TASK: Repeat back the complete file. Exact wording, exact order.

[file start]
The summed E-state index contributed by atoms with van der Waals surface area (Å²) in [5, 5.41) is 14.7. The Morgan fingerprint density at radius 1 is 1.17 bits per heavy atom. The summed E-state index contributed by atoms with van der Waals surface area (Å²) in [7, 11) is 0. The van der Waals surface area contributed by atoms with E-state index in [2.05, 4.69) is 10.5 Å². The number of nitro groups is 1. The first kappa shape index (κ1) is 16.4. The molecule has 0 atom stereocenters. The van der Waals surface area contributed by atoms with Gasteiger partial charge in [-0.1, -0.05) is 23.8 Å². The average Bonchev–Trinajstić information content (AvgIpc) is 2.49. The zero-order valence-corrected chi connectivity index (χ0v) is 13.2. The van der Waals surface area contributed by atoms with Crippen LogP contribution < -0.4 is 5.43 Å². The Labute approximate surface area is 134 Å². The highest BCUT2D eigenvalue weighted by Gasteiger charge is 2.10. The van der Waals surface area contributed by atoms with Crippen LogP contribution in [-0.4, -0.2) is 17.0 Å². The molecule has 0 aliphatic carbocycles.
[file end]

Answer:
The summed E-state index contributed by atoms with van der Waals surface area (Å²) in [5, 5.41) is 14.7. The Morgan fingerprint density at radius 1 is 1.17 bits per heavy atom. The summed E-state index contributed by atoms with van der Waals surface area (Å²) in [7, 11) is 0. The van der Waals surface area contributed by atoms with E-state index in [2.05, 4.69) is 10.5 Å². The number of nitro groups is 1. The first kappa shape index (κ1) is 16.4. The molecule has 0 atom stereocenters. The van der Waals surface area contributed by atoms with Gasteiger partial charge in [-0.1, -0.05) is 23.8 Å². The average Bonchev–Trinajstić information content (AvgIpc) is 2.49. The zero-order valence-corrected chi connectivity index (χ0v) is 13.2. The van der Waals surface area contributed by atoms with Crippen LogP contribution < -0.4 is 5.43 Å². The Labute approximate surface area is 134 Å². The highest BCUT2D eigenvalue weighted by Gasteiger charge is 2.10. The van der Waals surface area contributed by atoms with Crippen LogP contribution in [-0.4, -0.2) is 17.0 Å². The molecule has 0 aliphatic carbocycles.